Subramanya Bharathi aka Mahakavi Bharathi (the laudatory epithet Maha Kavi meaning Great Poet in many Indian languages), he is celebrated as one of India’s greatest poets.
Bharathi was prolific and adept in both the prose and poetry forms. His compositions helped rally the masses to support the Indian independence movement in South India. Bharathi lived during an eventful period of Indian history, his contemporaries including prominent leaders of the Indian independence movement such as Mahatma Gandhi, Bal Gangadhar Tilak, Sri Aurobindo and V.V.S.Aiyar.
Bharathi was devoted towards his mother tongue Tamil language, which he considered as the sweetest of all the languages known to him. In one of his poems he wrote, ‘Of all the languages I know, I have not heard a sweeter language than Tamil’. He was fluent in many languages including Telugu, Bengali, Hindi, Sanskrit, Kutchi, French and English and frequently translated works from other languages into Tamil. He had a voracious appetite for learning ancient and contemporary Tamil literature especially ancient poems.
Bharathi was a pioneer in introducing a new style of Tamil poetry. Until then the poems had to follow the strict syntactic rules set down by the ancient Tamil grammatical treatise TolkÄppiyam. Bharathi broke this syntactic bonds and created a prose-poetic style known as the puthukkavithai (modern poems).
Bharathi composed Carnatic music kritis in Tamil on love, devotion, etc. He set his songs to music and could sang them in a variety of ragas. In Bharata Deviyin Thiru Dasangam he used ten different ragas. His patriotic songs emphasized nationalism, unity of India, equality of man and the greatness of the Tamil language, set to folk tunes. He sang these himself at various political meetings.
With the vast majority of his songs being in Tamil, Bharathi also composed two songs entirely in Sanskrit. In an article Sangeeta Vishayam (Issues in Music), Bharathiyar rebuked musicians for singing songs of the Trinity, Patnam Subramania Iyer and others without knowing the meaning because the songs were in Sanskrit or Telugu. He stated that without knowing the meaning, singers were unable to sing with proper expression.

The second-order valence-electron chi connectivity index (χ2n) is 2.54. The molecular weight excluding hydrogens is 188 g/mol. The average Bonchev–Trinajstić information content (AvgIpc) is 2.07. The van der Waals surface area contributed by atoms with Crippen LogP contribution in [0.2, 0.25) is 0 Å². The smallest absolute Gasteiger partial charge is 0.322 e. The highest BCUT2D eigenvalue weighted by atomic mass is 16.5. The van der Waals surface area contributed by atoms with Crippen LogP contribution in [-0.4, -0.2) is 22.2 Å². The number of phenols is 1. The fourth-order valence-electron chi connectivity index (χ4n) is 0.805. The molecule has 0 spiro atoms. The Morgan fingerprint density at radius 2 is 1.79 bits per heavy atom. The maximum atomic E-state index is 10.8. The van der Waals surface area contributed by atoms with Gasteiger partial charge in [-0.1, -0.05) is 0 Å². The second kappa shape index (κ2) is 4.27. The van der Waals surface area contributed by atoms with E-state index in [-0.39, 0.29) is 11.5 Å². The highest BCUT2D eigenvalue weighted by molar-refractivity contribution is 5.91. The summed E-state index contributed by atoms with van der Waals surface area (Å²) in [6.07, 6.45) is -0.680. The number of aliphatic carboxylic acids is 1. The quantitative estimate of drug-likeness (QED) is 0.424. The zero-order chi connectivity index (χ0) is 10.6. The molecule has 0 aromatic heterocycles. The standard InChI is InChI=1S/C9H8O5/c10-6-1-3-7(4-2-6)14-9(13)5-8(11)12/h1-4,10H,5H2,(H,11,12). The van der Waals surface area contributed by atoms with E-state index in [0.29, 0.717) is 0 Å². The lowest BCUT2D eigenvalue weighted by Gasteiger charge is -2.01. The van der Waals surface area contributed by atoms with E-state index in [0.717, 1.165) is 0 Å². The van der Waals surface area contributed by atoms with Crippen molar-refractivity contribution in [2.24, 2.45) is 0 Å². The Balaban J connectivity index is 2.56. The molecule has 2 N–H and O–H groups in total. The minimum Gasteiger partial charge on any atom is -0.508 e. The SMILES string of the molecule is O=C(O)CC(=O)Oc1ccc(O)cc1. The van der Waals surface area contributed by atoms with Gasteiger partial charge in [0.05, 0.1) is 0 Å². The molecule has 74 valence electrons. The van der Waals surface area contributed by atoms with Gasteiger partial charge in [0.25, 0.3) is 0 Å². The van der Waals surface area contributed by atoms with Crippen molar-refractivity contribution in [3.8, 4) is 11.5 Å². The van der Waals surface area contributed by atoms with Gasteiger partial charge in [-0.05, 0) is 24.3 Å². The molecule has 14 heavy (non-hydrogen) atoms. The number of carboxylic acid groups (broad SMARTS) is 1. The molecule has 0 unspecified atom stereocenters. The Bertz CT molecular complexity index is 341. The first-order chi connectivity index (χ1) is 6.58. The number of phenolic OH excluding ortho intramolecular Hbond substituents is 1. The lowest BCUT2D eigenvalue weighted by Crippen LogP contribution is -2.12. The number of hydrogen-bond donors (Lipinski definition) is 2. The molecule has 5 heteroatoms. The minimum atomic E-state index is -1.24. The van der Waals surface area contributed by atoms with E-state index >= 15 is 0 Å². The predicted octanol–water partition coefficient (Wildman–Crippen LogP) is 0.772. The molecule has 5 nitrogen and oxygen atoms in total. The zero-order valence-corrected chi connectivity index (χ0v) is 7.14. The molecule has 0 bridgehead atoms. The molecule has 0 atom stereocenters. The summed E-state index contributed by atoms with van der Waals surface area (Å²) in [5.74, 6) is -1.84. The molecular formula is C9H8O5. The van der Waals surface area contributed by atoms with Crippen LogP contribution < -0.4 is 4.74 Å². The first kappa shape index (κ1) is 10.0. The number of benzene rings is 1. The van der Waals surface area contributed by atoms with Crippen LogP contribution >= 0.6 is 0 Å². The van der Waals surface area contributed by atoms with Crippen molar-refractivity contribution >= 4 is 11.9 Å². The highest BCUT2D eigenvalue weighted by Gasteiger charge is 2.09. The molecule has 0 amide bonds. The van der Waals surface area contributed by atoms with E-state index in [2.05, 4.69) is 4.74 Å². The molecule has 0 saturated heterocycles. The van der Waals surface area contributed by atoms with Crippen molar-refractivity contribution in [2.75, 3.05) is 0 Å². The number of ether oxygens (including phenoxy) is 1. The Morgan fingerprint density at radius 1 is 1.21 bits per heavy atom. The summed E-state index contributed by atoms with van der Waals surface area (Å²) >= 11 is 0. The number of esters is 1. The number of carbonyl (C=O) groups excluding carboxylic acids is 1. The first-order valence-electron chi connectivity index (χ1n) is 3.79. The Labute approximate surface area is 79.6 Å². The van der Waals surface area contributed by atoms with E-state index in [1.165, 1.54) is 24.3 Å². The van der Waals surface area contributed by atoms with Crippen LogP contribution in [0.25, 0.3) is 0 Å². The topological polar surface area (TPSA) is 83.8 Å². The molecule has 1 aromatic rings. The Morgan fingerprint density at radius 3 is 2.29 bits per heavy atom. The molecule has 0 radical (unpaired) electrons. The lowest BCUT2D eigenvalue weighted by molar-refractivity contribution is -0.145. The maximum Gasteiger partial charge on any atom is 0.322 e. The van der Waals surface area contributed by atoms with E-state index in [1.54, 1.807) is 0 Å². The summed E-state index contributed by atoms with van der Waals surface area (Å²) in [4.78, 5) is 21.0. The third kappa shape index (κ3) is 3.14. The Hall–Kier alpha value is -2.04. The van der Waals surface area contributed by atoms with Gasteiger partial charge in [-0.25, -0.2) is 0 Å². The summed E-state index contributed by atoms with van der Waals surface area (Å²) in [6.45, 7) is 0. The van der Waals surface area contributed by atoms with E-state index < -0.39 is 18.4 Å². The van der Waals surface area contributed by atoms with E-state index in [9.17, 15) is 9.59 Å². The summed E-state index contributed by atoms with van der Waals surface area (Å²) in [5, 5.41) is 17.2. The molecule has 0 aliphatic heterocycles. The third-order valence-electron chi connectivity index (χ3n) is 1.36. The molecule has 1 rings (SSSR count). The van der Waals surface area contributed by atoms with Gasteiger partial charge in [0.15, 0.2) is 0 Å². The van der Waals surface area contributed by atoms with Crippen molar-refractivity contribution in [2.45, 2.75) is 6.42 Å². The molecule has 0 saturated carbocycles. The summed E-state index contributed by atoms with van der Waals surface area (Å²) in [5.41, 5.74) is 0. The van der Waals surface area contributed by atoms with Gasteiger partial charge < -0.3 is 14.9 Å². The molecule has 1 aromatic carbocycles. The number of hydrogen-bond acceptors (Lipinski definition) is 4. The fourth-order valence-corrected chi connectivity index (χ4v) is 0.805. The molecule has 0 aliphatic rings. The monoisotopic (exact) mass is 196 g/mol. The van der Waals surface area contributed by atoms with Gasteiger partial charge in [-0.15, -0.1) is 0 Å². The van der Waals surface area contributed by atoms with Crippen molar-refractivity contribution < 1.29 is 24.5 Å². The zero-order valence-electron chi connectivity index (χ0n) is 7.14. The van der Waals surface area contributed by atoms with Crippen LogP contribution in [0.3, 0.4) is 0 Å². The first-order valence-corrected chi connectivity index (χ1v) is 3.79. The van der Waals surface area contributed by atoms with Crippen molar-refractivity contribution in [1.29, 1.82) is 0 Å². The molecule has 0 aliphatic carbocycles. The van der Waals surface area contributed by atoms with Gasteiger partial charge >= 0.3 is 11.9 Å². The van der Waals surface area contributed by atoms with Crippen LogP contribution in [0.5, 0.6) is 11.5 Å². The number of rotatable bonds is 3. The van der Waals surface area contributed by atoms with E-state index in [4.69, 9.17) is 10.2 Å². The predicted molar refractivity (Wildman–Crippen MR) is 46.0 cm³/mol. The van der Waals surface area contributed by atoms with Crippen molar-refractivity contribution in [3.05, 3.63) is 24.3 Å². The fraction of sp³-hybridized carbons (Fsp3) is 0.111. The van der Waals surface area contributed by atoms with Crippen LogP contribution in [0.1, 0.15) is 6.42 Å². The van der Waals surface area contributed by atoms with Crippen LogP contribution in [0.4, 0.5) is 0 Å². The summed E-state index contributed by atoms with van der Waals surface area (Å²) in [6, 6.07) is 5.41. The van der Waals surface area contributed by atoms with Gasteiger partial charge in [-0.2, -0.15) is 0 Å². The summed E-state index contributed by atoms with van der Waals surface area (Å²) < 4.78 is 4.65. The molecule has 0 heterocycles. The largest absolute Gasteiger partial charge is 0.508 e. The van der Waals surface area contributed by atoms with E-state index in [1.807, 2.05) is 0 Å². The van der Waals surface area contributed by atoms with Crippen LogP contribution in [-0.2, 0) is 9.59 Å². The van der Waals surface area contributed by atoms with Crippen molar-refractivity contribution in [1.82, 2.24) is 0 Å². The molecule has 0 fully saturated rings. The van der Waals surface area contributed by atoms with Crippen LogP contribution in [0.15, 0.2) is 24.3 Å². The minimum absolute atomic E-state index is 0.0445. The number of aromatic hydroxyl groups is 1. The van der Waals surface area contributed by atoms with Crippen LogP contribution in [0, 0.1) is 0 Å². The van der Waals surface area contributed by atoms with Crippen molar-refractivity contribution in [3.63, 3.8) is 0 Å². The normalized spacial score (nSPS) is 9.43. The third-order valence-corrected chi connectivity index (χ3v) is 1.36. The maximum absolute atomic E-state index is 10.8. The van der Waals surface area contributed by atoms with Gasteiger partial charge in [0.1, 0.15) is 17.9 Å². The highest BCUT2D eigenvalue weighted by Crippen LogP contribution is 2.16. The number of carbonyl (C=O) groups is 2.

Bharathi set tunes for a number of his songs, however not all of them have been recovered. Some of the songs of Bharathi that are currently very popular in the Carnatic music concert circuit include: Theeratha Vilaiyattu Pillai, Chinnanchiru Kiliye (tuned by him in Raga Bhairavi, but popularised in Ragamalika), Suttum Vizhi, Thikku Theriyaatha, Senthamizh Nadenum and Paarukkule Nalla Naadu.
Bharathi’s health was badly affected by the imprisonments and by 1920, when a General Amnesty Order finally removed restrictions on his movements, Bharathi was already struggling. He was struck by an elephant at Parthasarathy temple, Thiruvallikeni, Chennai, whom he used to feed regularly. Although he survived the incident, a few months later his health deteriorated and he died on September 11, 1921. Though Bharathi was a people’s poet there were only fourteen people to attend his funeral.
Here, we at Thamarai share a portion from the award winning Rajiv Menon movie, Kandukondain Kandukondain (I have seen), in which the main protagonist, played by Aishwarya Rai, is hugely passionate about Bharathi’s poetry and progressive views. His work has influenced each and every Tamil poet and reached far beyond just the confines of Tamil Nadu. This song is a popular version of his popular Suttum Vizhi song features in this clip.
Like many uncelebrated geniuses whose lives are celebrated posthumously, we at Thamarai reminisce the great works of the great Tamil poet, on this, his birthday. RIP